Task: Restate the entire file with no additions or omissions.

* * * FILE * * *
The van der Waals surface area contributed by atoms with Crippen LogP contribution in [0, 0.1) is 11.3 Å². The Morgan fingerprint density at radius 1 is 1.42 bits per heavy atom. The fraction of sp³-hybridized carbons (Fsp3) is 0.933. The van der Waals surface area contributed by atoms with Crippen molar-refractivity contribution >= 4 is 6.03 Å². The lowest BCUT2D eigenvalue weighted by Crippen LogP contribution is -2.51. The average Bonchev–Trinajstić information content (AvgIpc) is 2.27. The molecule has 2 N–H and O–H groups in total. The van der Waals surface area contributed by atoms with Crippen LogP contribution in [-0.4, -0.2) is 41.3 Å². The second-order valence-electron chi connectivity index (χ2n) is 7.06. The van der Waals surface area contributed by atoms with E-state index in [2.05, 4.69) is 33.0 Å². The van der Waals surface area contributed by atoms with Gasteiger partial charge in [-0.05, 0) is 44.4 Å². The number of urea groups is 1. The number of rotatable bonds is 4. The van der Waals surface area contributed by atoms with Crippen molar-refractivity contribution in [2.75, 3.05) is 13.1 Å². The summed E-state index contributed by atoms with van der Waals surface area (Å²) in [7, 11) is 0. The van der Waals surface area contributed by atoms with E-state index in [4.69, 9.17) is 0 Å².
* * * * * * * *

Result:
The van der Waals surface area contributed by atoms with Crippen LogP contribution in [0, 0.1) is 11.3 Å². The Morgan fingerprint density at radius 1 is 1.42 bits per heavy atom. The fraction of sp³-hybridized carbons (Fsp3) is 0.933. The van der Waals surface area contributed by atoms with Crippen molar-refractivity contribution >= 4 is 6.03 Å². The lowest BCUT2D eigenvalue weighted by Crippen LogP contribution is -2.51. The average Bonchev–Trinajstić information content (AvgIpc) is 2.27. The molecule has 2 N–H and O–H groups in total. The van der Waals surface area contributed by atoms with Crippen LogP contribution in [-0.4, -0.2) is 41.3 Å². The second-order valence-electron chi connectivity index (χ2n) is 7.06. The van der Waals surface area contributed by atoms with E-state index in [2.05, 4.69) is 33.0 Å². The van der Waals surface area contributed by atoms with Gasteiger partial charge in [-0.05, 0) is 44.4 Å². The number of urea groups is 1. The number of rotatable bonds is 4. The van der Waals surface area contributed by atoms with Crippen molar-refractivity contribution in [2.75, 3.05) is 13.1 Å². The summed E-state index contributed by atoms with van der Waals surface area (Å²) in [7, 11) is 0. The van der Waals surface area contributed by atoms with E-state index in [4.69, 9.17) is 0 Å².